One of my most recognized images is called “Medusa” and shows a Red-collared Widowbird shaking out its tail feathers on a beautiful, long grass stem at Rietvlei Nature Reserve. The image provides an example of how the striking, black and red colour of these birds can be used to create “high key” images. It also shows how the birds provide excellent photographic opportunities as they are constantly flicking their tail feathers out and flapping their wings to impress nearby females.

My image titled “Medusa” was highly commended in the creative imagery section of Bird Photographer of the Year 2020. It uses a “high key” presentation to create impact and help the Red-collared Widowbird pop off the page. Issue 6 shows the before and after of this image from a post processing perspective should you be interested.

“High key” is defined as something that is intense and “out in the open” and in the photographic world is used to describe photographs that are very bright and contain little to no shadow. This is sometimes as easy as over-exposing the subject by a couple of stops. It can, however, require you to pay considerable attention to the balance of light between the subject and its background, in order to achieve an image that preserves the fine details of the former but blows out the latter.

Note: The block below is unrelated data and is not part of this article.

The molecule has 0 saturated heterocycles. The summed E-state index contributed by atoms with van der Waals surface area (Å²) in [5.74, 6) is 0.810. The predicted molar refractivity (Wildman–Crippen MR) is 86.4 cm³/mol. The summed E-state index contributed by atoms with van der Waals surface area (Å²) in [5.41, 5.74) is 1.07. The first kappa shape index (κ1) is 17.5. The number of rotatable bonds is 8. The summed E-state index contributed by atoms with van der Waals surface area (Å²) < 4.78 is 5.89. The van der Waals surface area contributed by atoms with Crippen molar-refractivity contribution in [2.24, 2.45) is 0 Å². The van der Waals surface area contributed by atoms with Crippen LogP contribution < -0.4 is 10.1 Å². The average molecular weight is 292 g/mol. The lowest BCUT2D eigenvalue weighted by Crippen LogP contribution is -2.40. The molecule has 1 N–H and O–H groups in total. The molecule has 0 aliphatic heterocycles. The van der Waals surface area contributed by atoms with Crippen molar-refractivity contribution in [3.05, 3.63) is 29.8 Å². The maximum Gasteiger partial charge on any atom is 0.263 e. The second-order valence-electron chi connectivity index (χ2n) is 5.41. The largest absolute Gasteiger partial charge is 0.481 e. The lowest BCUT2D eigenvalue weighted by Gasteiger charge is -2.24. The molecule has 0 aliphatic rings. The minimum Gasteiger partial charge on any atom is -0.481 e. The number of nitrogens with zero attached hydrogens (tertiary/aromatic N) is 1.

Black subjects with pale backgrounds lend themselves incredibly well to these types of images, especially if they have a splash of colour to boot. With respect to Widowbirds, often all you need to achieve this look and feel is a cloudy background, spot metering and a little overexposure if necessary. The contrasting colours and the curvature of the Widowbird’s tail can lead to some standout images.

A “high key” image of a Long-tailed Widowbird taken at Thurlow Nature Reserve. Besides cropping the image and increasing the brightness, little else needed to be done as the sky was overcast and lent itself to this type of photograph.
Camera and Lens: Canon R5 | Canon 600 f4 mkiii lens
Settings: AV mode | ISO 1600 | 1/8000s | f5 | Spot Metering | Exp bias +0.3 | no Flash
A “high key” photograph of a Red-collared Widowbird taken a few hundred metres from my home near Balgowan, KwaZulu Natal, South Africa. Again, very little needed to be done to this image to achieve the end result.

The wonderful thing about Widowbirds in breeding season is that they can be relatively predictable from a behaviour standpoint. Most of them have a couple of preferred perches from which they observe their breeding battleground and from where they can easily see and chase prospective female partners or competitors. Once you have identified these perches the next thing is to visualise the shot you want to take and position yourself accordingly. In the case of “Medusa” I did exactly that and was rewarded when the bird decided to land on his favourite perch and shake out his tail feathers against a clear, sky background.